Also, as negotiations on the latest national recovery package advance, questions remain over who will oversee the designated funds for Puerto Rico (E&E Daily, Nov. 15, 2017).
A power struggle between Gov. Ricardo Rosselló, a federally appointed financial oversight and management board, public utility officials, and disgruntled bondholders has slowed and confused the recovery (Energywire, Nov. 8, 2017). Thousands of residents are still without power or running water.
Mercado says, "Listen, we live in a hurricane alley."
'We will have no beaches'
Meanwhile, Playa Crash Boat may be permanently lost, Mercado says. The elevated sea level will not recede, and the parking lot and surrounding structures act as a blockade, preventing the sandy dunes from replenishing further inland.
Puerto Rico contains more than 700 miles of coastline, and more than half its 78 municipalities are coastal, making the United States territory uniquely vulnerable to sea-level rise, erosion and flooding.
Years of development in high-hazard regions, a lack of effective soil management practices, and poor maintenance of existing shoreline structures and stormwater systems compound the problem.
"When sea level rises to its fullest, we will have no beaches," Mercado says.
The seas have risen about 4 inches relative to Puerto Rico's shoreline since the 1960s, said a U.S. EPA August 2016 report.
The island has warmed more than 1 degree Fahrenheit since the middle of the last century. And as the oceans and atmosphere warm, sea levels are predicted to rise by 1 to 3 feet in Puerto Rico.
"As sea level rises, waves come over top of the sand dunes and spill sand on the inland side and the shoreline moves in and the sand dunes just keep moving in until they hit a permanent structure," says Mercado.
"The beaches cannot continue moving inland if they hit a rock or a hotel."
'Right to develop'
While coastal and beachfront storm damage have historically been considered inevitable on the tropical island, changes in population density, the economy and the environmental landscape have heightened the risk.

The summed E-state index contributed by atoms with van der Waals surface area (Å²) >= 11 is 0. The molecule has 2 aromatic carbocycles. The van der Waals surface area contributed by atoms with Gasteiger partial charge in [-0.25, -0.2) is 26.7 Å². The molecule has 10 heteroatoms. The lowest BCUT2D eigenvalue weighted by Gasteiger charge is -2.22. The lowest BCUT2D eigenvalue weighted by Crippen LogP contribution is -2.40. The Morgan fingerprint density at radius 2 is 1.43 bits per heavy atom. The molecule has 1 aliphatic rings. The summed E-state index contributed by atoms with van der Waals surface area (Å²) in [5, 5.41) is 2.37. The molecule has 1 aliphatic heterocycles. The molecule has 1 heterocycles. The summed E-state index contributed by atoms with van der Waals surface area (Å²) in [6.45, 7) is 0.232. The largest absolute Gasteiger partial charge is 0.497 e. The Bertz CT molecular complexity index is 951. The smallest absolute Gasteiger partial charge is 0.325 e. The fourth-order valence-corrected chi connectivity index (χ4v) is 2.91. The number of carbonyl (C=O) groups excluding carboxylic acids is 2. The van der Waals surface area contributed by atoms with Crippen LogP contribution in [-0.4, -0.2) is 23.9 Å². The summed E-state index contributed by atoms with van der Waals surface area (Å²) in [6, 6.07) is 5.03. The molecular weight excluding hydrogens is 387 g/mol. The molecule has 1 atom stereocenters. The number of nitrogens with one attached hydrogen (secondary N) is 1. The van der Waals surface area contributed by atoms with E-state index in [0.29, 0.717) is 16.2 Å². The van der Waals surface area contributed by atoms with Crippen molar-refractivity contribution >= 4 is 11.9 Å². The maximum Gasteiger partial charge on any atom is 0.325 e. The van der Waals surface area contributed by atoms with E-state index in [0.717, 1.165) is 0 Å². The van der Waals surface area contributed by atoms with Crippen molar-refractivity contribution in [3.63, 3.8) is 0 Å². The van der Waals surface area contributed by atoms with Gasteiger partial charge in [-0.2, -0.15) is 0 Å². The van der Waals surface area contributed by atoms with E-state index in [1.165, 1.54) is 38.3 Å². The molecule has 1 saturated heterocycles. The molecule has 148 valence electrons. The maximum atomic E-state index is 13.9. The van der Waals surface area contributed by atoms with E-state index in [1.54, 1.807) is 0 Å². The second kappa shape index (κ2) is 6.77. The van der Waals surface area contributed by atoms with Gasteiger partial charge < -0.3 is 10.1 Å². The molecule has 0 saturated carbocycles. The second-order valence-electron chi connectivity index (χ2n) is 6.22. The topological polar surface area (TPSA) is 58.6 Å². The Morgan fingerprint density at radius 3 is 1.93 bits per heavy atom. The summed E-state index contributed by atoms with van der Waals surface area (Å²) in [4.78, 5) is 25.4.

In the 1930s, almost 80 percent of Puerto Rico's population was rural, according to U.S. Census Bureau data. Before the 1960s, coastal development was sparse and inexpensive. In the 1950s, hotels and developers began building close to the water.
"If it's closer to the beach, they can sell it at a higher price," said Ruperto Chaparro, director of the Sea Grant Program at UPR-Mayagüez.
It wasn't until 1978 that the Coastal Zone Management Act was adopted to oversee development. The law established a protected area 1 kilometer inland and 9 nautical miles offshore.
The coastal zone did not diminish arguments over ownership, however. Chaparro said people began to use the tide to draw the line between public and private property, as opposed to hurricane trajectories. When activists and the public pushed back, developers cited ownership.
"'This is private land, and I have the right to develop it,'" Chaparro said, echoing builders and owners. "And the government started saying, 'OK, you can construct here.'"
Today the majority of the population lives in the San Juan metropolitan area, a bustling region of more than 2 million people.
The coastal zone in San Juan is home to critical infrastructure such as hospitals, highways and electric power plants. In some cases, there are power plants 160 feet from the waterline and less than 6 feet above sea level.
Intensive coastal development has also damaged coral reefs, wetlands and sand dunes — curtailing natural barrier protections.